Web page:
Autumn 1949 • Vol. XI No. 4 Poetry |

The King of the Grove

I. From his first victory, he had always known The fatal challenger, some time, would break Out of the chestnut grove that overhung The melancholy and sequestered lake With naked sword, aggressive, strong and young. He knew. He had, himself, been such a one. II. He could foresee that duel, which would be The end of all that daytime prowling, all That broken sleep when leaf or branch would stir At dead of night. The priest, the murderer, Sword in his throat, a murdered priest, would fall. Such was the rule. He faced it willingly III. And facing it, faced many, whom he slew At noon, or dusk, or in the dark. The sly, The bold, the fierce, the cunning, fell, their blood On sand or fallen leaves. He watched them die, Taken in rush, in ruse. So far, so good. But his own time was coming. This he knew. IV. Holding no barren argument with pride, He knew his arm, his eye, his craft, his will Were failing, that a hundred other men Could equal or surpass his power to kill, Could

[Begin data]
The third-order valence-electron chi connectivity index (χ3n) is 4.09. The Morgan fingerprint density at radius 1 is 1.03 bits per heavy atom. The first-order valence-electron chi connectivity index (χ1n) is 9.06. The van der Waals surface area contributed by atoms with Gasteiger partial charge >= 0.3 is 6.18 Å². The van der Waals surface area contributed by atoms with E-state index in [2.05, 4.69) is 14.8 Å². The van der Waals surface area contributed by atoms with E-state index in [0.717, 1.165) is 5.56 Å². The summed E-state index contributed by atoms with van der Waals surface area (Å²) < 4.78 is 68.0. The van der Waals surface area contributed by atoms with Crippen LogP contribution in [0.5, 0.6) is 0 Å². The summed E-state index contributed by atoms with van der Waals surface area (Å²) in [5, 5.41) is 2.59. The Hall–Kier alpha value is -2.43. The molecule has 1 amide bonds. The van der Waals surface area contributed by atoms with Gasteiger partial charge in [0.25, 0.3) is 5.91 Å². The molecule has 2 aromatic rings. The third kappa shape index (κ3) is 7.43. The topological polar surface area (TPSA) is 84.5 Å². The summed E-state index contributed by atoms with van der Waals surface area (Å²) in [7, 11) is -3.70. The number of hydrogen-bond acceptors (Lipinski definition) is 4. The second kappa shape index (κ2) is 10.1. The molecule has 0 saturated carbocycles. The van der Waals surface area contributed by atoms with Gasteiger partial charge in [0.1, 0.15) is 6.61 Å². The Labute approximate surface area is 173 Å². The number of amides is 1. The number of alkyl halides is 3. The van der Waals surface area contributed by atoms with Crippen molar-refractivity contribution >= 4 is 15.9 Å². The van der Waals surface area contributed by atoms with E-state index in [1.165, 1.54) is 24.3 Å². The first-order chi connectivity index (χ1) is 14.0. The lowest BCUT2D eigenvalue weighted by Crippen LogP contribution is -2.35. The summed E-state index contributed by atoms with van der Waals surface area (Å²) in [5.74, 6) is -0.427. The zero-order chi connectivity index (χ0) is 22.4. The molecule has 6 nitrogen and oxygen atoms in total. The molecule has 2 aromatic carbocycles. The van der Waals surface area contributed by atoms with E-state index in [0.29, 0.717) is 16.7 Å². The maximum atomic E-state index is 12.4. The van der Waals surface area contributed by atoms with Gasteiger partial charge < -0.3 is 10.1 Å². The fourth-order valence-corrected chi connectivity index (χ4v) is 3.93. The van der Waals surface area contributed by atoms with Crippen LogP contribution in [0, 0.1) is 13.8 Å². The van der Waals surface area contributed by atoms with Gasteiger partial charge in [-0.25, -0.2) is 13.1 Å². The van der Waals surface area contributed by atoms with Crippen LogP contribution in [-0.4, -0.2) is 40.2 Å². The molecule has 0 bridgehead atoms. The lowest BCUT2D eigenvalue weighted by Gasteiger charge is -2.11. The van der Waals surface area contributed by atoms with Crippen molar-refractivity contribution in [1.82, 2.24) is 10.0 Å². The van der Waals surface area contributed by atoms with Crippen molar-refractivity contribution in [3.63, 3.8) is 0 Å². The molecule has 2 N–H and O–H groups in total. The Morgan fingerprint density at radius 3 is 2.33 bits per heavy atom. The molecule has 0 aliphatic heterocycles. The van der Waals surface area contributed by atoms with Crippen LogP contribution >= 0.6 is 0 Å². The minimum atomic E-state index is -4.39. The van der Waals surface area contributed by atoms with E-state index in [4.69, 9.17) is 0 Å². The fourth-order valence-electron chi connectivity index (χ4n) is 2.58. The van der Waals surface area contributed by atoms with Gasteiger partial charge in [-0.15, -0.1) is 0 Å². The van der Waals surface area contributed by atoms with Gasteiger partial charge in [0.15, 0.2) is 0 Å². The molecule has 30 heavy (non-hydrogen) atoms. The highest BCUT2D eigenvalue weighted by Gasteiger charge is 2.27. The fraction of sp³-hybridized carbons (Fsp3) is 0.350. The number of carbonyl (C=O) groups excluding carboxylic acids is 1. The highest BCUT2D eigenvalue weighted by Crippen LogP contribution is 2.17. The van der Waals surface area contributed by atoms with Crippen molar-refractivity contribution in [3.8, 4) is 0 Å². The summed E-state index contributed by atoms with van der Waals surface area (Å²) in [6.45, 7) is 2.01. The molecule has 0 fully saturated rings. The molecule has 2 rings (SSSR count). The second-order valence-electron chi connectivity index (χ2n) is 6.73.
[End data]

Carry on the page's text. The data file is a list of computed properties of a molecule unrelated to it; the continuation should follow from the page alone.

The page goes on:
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Bombay

By Josephine Miles

I. From his first victory, he had always known The fatal challenger, some time, would break Out of the chestnut grove that overhung The melancholy and sequestered lake With naked […]

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